Do you need to visit websites and web services that rely on the old Java technology? Did you install Java on your computer but your browser says that Java is not present on your system? Why isn't Java working as it should and how do you make it work in your favorite web browser? These are the questions that we are going to answer in this guide. We show you how to enable Java in all the major web browsers where that is still possible. If Java is not working for you on Chrome, Firefox, Opera, Internet Explorer or Microsoft Edge, read on:
SmartScreen Filter, Windows SmartScreen or the Windows Defender SmartScreen are the same protection feature, with different names, depending on the Windows version that you are using. While it helps protect your computer from malicious files, apps, and websites, some users consider it annoying and want to disable it. If you want to turn off the SmartScreen Filter, here is how it's done:
LastPass helps your security by making all of your passwords different. Keeping up with that data might become essential to your ability to quickly login to many of your accounts. Ideally, you would have all your passwords stored in LastPass. However, there may be situations in which you also have some of your passwords stored in a CSV file. If you find yourself in such a situation, you might want to import those passwords to LastPass.
Web browsers, including popular ones such as Google Chrome, Mozilla Firefox, Opera, Microsoft Edge, and even Internet Explorer, can store your passwords. It is a useful feature to have in your web browser, as it makes it easier for you to sign into your online accounts. However, if you are considering changing your primary web browser, or switching to a password manager, you might want to move all your passwords from the old web browser to the new one. A tedious way is to do it site by site, password by password.
When browsing the internet, you often encounter the term "cookies." Many websites inform you about using cookies, and ask for your approval. Web browsers have many settings for managing cookies and even browser add-ons mention blocking cookies of all kinds. Even though you know that these "cookies" are not exactly a sweet dessert, you may not know precisely what they are and what their purpose is on the internet. This is why, in this article, we explain what cookies are, what they do and how they work, and what kind of cookies are most frequently used on the internet.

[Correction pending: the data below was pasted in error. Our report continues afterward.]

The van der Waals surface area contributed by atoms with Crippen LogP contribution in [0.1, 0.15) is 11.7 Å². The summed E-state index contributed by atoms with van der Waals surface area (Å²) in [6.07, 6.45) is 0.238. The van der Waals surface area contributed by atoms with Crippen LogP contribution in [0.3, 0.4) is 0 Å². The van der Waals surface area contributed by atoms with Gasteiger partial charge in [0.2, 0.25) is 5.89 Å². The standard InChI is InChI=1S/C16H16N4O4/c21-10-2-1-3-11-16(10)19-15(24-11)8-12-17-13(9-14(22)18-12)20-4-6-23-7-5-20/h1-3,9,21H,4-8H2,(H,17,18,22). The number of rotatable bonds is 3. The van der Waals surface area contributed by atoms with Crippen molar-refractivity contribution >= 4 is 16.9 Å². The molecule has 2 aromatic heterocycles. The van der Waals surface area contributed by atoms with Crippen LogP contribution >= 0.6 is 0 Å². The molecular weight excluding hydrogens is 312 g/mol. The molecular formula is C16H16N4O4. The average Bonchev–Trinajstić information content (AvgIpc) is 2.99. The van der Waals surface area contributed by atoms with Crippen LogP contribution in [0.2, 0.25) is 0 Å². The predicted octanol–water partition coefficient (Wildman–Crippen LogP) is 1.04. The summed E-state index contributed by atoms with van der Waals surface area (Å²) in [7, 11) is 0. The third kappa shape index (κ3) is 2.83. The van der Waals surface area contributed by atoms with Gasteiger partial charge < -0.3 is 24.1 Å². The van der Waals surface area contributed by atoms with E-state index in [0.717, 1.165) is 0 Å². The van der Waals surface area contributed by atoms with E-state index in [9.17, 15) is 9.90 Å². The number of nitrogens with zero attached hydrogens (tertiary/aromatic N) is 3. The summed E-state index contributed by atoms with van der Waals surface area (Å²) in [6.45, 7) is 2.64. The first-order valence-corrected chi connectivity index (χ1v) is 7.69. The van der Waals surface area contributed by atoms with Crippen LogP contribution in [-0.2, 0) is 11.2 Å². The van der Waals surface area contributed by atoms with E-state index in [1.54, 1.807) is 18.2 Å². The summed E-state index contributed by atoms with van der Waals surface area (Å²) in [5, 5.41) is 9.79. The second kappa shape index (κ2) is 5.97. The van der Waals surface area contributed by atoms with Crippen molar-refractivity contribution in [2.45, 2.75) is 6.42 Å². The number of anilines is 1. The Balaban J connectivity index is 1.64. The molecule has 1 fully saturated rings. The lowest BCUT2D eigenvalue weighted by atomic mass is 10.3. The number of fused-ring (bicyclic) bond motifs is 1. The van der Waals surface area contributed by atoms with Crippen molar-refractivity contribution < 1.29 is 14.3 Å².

If you use Windows 10, or Windows 8.1 and web browsers such as Microsoft Edge or Internet Explorer, you may have encountered the SmartScreen filter or the Windows Defender SmartScreen. This is a feature found in all modern Windows operating systems. Its purpose is to steer you away from malicious and dangerous websites and files that you find online. It is a useful feature that enhances your safety and which you should always keep enabled. If you want to learn more about it, what it does and how it works, read this article:
If you are connected to the internet, there are probably some websites that you visit regularly, and you want to be able to access them quickly. This is the reason why web browsers have bookmarks: to make a list of your favorite websites and to give you quick access to them whenever you want to visit them. In Internet Explorer, bookmarks are called Favorites and learning how to manage them can be a bit tricky. In this article, we will teach you how to access your favorites, how to add new ones and how to organize them in the desktop version of Internet Explorer:
Do Not Track or DNT is a web browser setting, that requests that a website or web application disable its tracking of the user. When DNT is enabled in your web browser, the web browser signals all websites that you visit, and the third-party services that they are using, that you do not want to be tracked. Here is an explanation of how DNT works, and how to turn it on in Google Chrome, Mozilla Firefox, Microsoft Edge, Opera, and Internet Explorer:
Third-party cookies are pieces of data that are saved in your web browser by the websites you visit. However, their origins are on other domains. Most of the time, third-party cookies are used by ad services to offer you targeted ads that are based on your browsing history and your web searches. However, these cookies can raise privacy concerns as they can also be used to store your browsing history across websites that use the same ad services.
Everyone has a personal routine for using web browsers. Most people like their web browsers to start by loading a particular homepage, a search engine or maybe even several different websites simultaneously. We, for instance, prefer to bring all the websites back from our last browsing sessions. If you want that too, and you are still using Internet Explorer at work or even at home, here is how you can launch Internet Explorer with the tabs you had open during your last browsing session, and also how to reopen recently closed tabs: